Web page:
In discovered in his research that alkali-forming diet can neutralize the acid load in one’s body and assist in reducing symptoms.
Another excellent on the same topic is “You Don’t Have to Live With Cystitis written by urologist, Larrian Guillespie, MD. In this breakthrough book, she discusses the value of alkalizing the diet and avoiding asparatates.
Many people find that certain foods increase their symptoms.
The most frequently noted problem foods include: coffee, chocolate, alcohol, carbonated drinks, citrus fruits and tomatoes.
The following two books are highly recommended.
Dr. Fugazzotto found that two main bacteria are found in interstitial cystitis patients. These were an Enterococcus and a Micrococcus. He found that when these people were treated with culture specific antibiotics that they got better.
-- J Urol. 1993 Jul;150(1):199-200
In a published medical study, Dr. Fugazzotto found that two main bacteria are found in interstitial cystitis patients. These were an Enterococcus and a Micrococcus.
He found that when these people were treated with culture specific antibiotics that they got better. He pointed out that these bacteria are gram positive bacteria and that most physicians will treat a UTI with antibiotics for gram negative bacteria, such as Bactrim.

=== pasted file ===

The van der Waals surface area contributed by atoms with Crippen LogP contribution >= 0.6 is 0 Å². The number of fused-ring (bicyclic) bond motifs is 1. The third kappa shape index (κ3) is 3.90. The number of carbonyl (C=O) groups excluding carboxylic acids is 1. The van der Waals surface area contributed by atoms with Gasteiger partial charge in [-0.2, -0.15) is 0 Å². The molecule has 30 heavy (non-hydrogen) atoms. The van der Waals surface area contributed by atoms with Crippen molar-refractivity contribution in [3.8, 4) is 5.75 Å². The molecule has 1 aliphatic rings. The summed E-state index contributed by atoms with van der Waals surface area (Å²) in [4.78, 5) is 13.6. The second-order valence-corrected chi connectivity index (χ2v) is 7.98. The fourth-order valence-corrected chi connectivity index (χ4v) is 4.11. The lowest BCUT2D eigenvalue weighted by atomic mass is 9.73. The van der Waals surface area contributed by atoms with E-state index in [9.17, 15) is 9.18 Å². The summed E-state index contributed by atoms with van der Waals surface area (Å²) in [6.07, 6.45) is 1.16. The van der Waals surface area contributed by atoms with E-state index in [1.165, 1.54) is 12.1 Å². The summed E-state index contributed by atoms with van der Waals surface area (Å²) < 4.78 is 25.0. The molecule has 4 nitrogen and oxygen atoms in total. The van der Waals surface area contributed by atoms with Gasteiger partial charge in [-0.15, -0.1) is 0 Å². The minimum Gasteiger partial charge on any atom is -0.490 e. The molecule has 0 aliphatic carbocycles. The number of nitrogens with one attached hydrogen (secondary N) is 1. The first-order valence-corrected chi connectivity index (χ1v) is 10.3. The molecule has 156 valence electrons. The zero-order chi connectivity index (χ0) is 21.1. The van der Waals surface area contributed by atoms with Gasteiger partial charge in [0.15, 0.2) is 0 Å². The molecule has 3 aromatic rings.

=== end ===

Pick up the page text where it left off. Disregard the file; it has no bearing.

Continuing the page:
He added that if he only treated with antibiotics, patients did get better, however once the patients stopped taking the antibiotics, they frequently relapsed. On the other hand, if he treated with antibiotics in conjunction with the other treatments such as diet, biofeedback, pelvic floor rehabilitation, trigger points, exercises and treatment of yeast, his patients got a 90 to 95% improvement.
His preference was Nystatin in oral powder or oral tablets.
Dr. Grisanti's Comments:
Review of the medical literture revealed a number of potential treatments for those suffering with IC. I found it quite disturbing that the popular drug Elmiron has a success rate of only 38%.
In addition, deaths occurred in 6/2627 of the people studied. Although this may not represent a high number of deaths for the medical reseachers, it is my professional opinion that even one death in the sake of medical science is too much.
I would suggest giving the amino acid, Arginine and the alkalkizing diet and fair try for at least 90 days. In addition, I would strongly suggest having your physician order a PCR blood test to rule out the bacteria Chlamydia, Enterococcus and Micrococcus. If found, your physician would then be wise to prescribe a bacterial agent to eradicate the bacteria.